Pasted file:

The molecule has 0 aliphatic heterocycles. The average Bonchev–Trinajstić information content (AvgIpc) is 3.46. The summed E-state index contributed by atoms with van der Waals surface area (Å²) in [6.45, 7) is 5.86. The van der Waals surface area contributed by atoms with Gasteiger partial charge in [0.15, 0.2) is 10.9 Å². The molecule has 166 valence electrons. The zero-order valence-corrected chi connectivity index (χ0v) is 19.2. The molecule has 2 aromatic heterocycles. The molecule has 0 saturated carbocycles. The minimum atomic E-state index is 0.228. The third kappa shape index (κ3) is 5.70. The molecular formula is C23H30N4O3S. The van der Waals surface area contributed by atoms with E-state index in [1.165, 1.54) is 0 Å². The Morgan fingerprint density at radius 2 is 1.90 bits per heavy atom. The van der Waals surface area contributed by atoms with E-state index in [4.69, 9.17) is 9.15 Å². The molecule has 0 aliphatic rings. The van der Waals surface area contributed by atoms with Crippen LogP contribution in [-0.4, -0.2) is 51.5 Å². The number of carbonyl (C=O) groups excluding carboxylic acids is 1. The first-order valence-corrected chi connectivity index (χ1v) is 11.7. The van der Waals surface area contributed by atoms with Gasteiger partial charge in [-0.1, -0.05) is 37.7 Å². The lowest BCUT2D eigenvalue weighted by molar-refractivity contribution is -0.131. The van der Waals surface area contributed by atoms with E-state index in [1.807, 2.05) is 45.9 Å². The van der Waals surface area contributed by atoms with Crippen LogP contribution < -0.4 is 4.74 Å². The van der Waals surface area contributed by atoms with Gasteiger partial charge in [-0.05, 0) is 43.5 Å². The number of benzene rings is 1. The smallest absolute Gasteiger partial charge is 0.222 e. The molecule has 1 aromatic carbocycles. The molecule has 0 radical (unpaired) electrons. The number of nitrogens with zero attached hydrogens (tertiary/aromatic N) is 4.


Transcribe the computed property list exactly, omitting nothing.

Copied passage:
The molecule has 0 aliphatic heterocycles. The average Bonchev–Trinajstić information content (AvgIpc) is 3.46. The summed E-state index contributed by atoms with van der Waals surface area (Å²) in [6.45, 7) is 5.86. The van der Waals surface area contributed by atoms with Gasteiger partial charge in [0.15, 0.2) is 10.9 Å². The molecule has 166 valence electrons. The zero-order valence-corrected chi connectivity index (χ0v) is 19.2. The molecule has 2 aromatic heterocycles. The molecule has 0 saturated carbocycles. The minimum atomic E-state index is 0.228. The third kappa shape index (κ3) is 5.70. The molecular formula is C23H30N4O3S. The van der Waals surface area contributed by atoms with E-state index in [1.165, 1.54) is 0 Å². The Morgan fingerprint density at radius 2 is 1.90 bits per heavy atom. The van der Waals surface area contributed by atoms with E-state index in [4.69, 9.17) is 9.15 Å². The molecule has 0 aliphatic rings. The van der Waals surface area contributed by atoms with Crippen LogP contribution in [-0.4, -0.2) is 51.5 Å². The number of carbonyl (C=O) groups excluding carboxylic acids is 1. The first-order valence-corrected chi connectivity index (χ1v) is 11.7. The van der Waals surface area contributed by atoms with Gasteiger partial charge in [-0.1, -0.05) is 37.7 Å². The lowest BCUT2D eigenvalue weighted by molar-refractivity contribution is -0.131. The van der Waals surface area contributed by atoms with E-state index in [1.807, 2.05) is 45.9 Å². The van der Waals surface area contributed by atoms with Crippen LogP contribution < -0.4 is 4.74 Å². The van der Waals surface area contributed by atoms with Gasteiger partial charge in [-0.05, 0) is 43.5 Å². The number of benzene rings is 1. The smallest absolute Gasteiger partial charge is 0.222 e. The molecule has 1 aromatic carbocycles. The molecule has 0 radical (unpaired) electrons. The number of nitrogens with zero attached hydrogens (tertiary/aromatic N) is 4.